Courts side with guest workers in exploitation schemes

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Guest worker programs have long been shadowed by middlemen: the brokers, recruiters and labor contractors who serve as a bridge between workers abroad and employers in the U.S. While some charge a reasonable fee to deliver necessary services, exploitation is prevalent.

Several court cases have taken down unscrupulous guest worker schemes. Among them:

  • In 2012, a federal jury awarded $4.5 million to Filipino teachers who paid a California placement agency up to $16,000 for $40,000-a-year teaching positions in Louisiana public schools. A jury found that the recruiter failed to properly disclose fees to 350 teachers.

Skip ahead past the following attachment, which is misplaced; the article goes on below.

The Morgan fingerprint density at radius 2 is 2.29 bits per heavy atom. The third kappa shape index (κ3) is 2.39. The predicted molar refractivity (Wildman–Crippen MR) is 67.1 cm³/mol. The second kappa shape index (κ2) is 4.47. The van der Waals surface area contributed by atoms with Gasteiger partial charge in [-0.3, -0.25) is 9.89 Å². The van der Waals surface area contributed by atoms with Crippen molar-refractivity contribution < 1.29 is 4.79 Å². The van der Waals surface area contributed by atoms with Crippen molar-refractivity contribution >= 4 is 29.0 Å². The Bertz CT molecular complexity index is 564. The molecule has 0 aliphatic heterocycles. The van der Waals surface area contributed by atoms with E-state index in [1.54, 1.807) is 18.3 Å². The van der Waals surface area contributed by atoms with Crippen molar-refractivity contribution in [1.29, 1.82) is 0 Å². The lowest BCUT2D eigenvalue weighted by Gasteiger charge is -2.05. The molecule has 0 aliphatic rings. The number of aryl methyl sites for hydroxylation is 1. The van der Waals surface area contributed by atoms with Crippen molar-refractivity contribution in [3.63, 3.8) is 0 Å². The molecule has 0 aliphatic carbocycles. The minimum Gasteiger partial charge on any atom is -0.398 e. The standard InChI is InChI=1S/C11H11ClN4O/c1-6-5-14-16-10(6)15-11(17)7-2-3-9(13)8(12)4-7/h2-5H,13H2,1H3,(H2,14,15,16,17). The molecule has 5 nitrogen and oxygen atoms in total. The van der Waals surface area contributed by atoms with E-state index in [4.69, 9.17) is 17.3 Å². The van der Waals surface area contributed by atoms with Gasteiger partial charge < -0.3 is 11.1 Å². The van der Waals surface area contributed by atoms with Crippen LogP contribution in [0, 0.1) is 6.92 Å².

• A 2011 settlement required the public school district in Maryland’s Prince George’s County to reimburse Filipino teachers $4 million, after a U.S. Labor Department investigation. The investigation found that the district required 1,000 teachers it hired to pay H-1B visa and other fees the school system should have handled.
  • In 2004, the superintendent of an El Paso, Texas, school district was indicted in federal court on racketeering charges in a scheme to hire Filipino teachers on behalf of a recruiter who charged the teachers excessively high fees. Many of the jobs never materialized. The superintendent pleaded guilty to misdemeanor charges of failing to report gifts to a public official.